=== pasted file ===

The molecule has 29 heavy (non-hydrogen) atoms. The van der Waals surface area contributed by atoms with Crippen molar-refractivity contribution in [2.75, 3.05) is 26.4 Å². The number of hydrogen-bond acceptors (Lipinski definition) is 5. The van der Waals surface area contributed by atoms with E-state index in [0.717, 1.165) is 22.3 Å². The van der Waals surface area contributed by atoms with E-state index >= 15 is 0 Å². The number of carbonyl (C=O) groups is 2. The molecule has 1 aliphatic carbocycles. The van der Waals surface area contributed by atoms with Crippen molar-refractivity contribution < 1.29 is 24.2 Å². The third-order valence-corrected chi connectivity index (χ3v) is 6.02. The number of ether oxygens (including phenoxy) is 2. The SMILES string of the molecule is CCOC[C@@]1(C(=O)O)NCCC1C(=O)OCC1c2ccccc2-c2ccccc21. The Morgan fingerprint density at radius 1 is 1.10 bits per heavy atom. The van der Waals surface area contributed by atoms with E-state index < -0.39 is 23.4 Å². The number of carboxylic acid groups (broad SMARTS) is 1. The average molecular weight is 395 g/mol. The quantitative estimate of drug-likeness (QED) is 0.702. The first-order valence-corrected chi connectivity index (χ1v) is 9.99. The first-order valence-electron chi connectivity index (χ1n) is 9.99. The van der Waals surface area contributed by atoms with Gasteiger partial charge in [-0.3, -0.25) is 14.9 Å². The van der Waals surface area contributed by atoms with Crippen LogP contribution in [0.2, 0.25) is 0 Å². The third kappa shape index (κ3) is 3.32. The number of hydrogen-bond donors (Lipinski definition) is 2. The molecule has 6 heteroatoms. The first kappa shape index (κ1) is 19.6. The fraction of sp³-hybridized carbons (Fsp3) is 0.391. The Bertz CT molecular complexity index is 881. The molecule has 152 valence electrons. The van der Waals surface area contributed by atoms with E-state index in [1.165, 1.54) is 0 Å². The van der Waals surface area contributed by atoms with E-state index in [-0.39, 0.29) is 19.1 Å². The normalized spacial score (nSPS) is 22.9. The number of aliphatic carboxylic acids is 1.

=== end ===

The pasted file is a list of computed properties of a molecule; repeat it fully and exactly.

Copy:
The molecule has 29 heavy (non-hydrogen) atoms. The van der Waals surface area contributed by atoms with Crippen molar-refractivity contribution in [2.75, 3.05) is 26.4 Å². The number of hydrogen-bond acceptors (Lipinski definition) is 5. The van der Waals surface area contributed by atoms with E-state index in [0.717, 1.165) is 22.3 Å². The van der Waals surface area contributed by atoms with E-state index >= 15 is 0 Å². The number of carbonyl (C=O) groups is 2. The molecule has 1 aliphatic carbocycles. The van der Waals surface area contributed by atoms with Crippen molar-refractivity contribution < 1.29 is 24.2 Å². The third-order valence-corrected chi connectivity index (χ3v) is 6.02. The number of ether oxygens (including phenoxy) is 2. The SMILES string of the molecule is CCOC[C@@]1(C(=O)O)NCCC1C(=O)OCC1c2ccccc2-c2ccccc21. The Morgan fingerprint density at radius 1 is 1.10 bits per heavy atom. The van der Waals surface area contributed by atoms with E-state index < -0.39 is 23.4 Å². The number of carboxylic acid groups (broad SMARTS) is 1. The average molecular weight is 395 g/mol. The quantitative estimate of drug-likeness (QED) is 0.702. The first-order valence-corrected chi connectivity index (χ1v) is 9.99. The first-order valence-electron chi connectivity index (χ1n) is 9.99. The van der Waals surface area contributed by atoms with Gasteiger partial charge in [-0.3, -0.25) is 14.9 Å². The van der Waals surface area contributed by atoms with Crippen LogP contribution in [0.2, 0.25) is 0 Å². The third kappa shape index (κ3) is 3.32. The number of hydrogen-bond donors (Lipinski definition) is 2. The molecule has 6 heteroatoms. The first kappa shape index (κ1) is 19.6. The fraction of sp³-hybridized carbons (Fsp3) is 0.391. The Bertz CT molecular complexity index is 881. The molecule has 152 valence electrons. The van der Waals surface area contributed by atoms with E-state index in [1.165, 1.54) is 0 Å². The van der Waals surface area contributed by atoms with E-state index in [-0.39, 0.29) is 19.1 Å². The normalized spacial score (nSPS) is 22.9. The number of aliphatic carboxylic acids is 1.